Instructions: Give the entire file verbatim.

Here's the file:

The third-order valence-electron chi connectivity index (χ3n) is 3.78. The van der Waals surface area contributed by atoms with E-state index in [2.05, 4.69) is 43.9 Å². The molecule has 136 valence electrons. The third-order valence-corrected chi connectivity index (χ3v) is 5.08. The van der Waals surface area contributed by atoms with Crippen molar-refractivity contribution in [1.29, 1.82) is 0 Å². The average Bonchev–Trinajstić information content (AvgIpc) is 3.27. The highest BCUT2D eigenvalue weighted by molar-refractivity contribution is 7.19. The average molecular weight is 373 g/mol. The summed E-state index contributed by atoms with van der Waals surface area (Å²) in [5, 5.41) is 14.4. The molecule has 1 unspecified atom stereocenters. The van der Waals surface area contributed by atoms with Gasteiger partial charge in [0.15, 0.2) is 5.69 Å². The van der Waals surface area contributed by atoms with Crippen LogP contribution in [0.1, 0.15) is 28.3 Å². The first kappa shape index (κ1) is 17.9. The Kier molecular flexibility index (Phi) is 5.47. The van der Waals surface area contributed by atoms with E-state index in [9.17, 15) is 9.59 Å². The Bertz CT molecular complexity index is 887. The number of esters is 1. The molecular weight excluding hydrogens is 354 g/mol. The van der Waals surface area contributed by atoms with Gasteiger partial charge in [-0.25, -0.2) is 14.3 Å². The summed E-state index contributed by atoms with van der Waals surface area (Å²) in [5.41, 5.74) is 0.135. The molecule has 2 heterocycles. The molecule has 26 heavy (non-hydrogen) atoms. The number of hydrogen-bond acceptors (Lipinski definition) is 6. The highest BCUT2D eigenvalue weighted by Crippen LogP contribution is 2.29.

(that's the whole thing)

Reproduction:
The third-order valence-electron chi connectivity index (χ3n) is 3.78. The van der Waals surface area contributed by atoms with E-state index in [2.05, 4.69) is 43.9 Å². The molecule has 136 valence electrons. The third-order valence-corrected chi connectivity index (χ3v) is 5.08. The van der Waals surface area contributed by atoms with Crippen molar-refractivity contribution in [1.29, 1.82) is 0 Å². The average Bonchev–Trinajstić information content (AvgIpc) is 3.27. The highest BCUT2D eigenvalue weighted by molar-refractivity contribution is 7.19. The average molecular weight is 373 g/mol. The summed E-state index contributed by atoms with van der Waals surface area (Å²) in [5, 5.41) is 14.4. The molecule has 1 unspecified atom stereocenters. The van der Waals surface area contributed by atoms with Gasteiger partial charge in [0.15, 0.2) is 5.69 Å². The van der Waals surface area contributed by atoms with Crippen LogP contribution in [0.1, 0.15) is 28.3 Å². The first kappa shape index (κ1) is 17.9. The Kier molecular flexibility index (Phi) is 5.47. The van der Waals surface area contributed by atoms with E-state index in [9.17, 15) is 9.59 Å². The Bertz CT molecular complexity index is 887. The number of esters is 1. The molecular weight excluding hydrogens is 354 g/mol. The van der Waals surface area contributed by atoms with Gasteiger partial charge in [-0.25, -0.2) is 14.3 Å². The summed E-state index contributed by atoms with van der Waals surface area (Å²) in [5.41, 5.74) is 0.135. The molecule has 2 heterocycles. The molecule has 26 heavy (non-hydrogen) atoms. The number of hydrogen-bond acceptors (Lipinski definition) is 6. The highest BCUT2D eigenvalue weighted by Crippen LogP contribution is 2.29.